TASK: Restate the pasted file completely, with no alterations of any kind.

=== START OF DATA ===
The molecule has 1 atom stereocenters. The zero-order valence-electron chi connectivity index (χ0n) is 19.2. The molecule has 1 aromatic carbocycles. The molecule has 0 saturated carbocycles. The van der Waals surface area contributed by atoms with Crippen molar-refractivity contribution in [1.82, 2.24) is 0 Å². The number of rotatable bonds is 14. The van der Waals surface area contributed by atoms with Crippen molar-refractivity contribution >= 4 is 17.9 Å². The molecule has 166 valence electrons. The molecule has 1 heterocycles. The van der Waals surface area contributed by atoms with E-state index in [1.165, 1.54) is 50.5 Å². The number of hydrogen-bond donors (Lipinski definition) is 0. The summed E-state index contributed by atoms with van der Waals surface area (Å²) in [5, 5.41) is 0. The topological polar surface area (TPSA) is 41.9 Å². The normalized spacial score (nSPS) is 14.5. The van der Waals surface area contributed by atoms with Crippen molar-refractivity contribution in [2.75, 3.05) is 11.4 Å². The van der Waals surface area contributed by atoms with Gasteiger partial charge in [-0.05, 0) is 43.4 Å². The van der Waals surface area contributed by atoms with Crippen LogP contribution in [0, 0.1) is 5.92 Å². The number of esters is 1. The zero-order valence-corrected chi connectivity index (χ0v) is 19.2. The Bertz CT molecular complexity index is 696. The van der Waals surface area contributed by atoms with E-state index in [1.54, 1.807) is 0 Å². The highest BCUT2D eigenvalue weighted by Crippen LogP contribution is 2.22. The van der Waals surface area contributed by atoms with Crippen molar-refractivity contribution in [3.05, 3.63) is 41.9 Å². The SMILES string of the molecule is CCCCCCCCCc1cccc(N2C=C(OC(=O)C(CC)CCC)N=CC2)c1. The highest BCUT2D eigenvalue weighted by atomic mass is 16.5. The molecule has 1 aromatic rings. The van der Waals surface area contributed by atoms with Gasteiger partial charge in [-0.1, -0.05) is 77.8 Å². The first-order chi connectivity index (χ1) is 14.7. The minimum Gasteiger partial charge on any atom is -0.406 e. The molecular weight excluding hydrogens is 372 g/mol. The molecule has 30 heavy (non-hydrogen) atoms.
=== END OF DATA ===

The molecule has 1 atom stereocenters. The zero-order valence-electron chi connectivity index (χ0n) is 19.2. The molecule has 1 aromatic carbocycles. The molecule has 0 saturated carbocycles. The van der Waals surface area contributed by atoms with Crippen molar-refractivity contribution in [1.82, 2.24) is 0 Å². The number of rotatable bonds is 14. The van der Waals surface area contributed by atoms with Crippen molar-refractivity contribution >= 4 is 17.9 Å². The molecule has 166 valence electrons. The molecule has 1 heterocycles. The van der Waals surface area contributed by atoms with E-state index in [1.165, 1.54) is 50.5 Å². The number of hydrogen-bond donors (Lipinski definition) is 0. The summed E-state index contributed by atoms with van der Waals surface area (Å²) in [5, 5.41) is 0. The topological polar surface area (TPSA) is 41.9 Å². The normalized spacial score (nSPS) is 14.5. The van der Waals surface area contributed by atoms with Crippen molar-refractivity contribution in [2.75, 3.05) is 11.4 Å². The van der Waals surface area contributed by atoms with Gasteiger partial charge in [-0.05, 0) is 43.4 Å². The van der Waals surface area contributed by atoms with Crippen LogP contribution in [0, 0.1) is 5.92 Å². The number of esters is 1. The zero-order valence-corrected chi connectivity index (χ0v) is 19.2. The Bertz CT molecular complexity index is 696. The van der Waals surface area contributed by atoms with E-state index in [1.54, 1.807) is 0 Å². The highest BCUT2D eigenvalue weighted by Crippen LogP contribution is 2.22. The van der Waals surface area contributed by atoms with Crippen molar-refractivity contribution in [3.05, 3.63) is 41.9 Å². The SMILES string of the molecule is CCCCCCCCCc1cccc(N2C=C(OC(=O)C(CC)CCC)N=CC2)c1. The highest BCUT2D eigenvalue weighted by atomic mass is 16.5. The molecule has 1 aromatic rings. The van der Waals surface area contributed by atoms with Gasteiger partial charge in [-0.1, -0.05) is 77.8 Å². The first-order chi connectivity index (χ1) is 14.7. The minimum Gasteiger partial charge on any atom is -0.406 e. The molecular weight excluding hydrogens is 372 g/mol. The molecule has 30 heavy (non-hydrogen) atoms.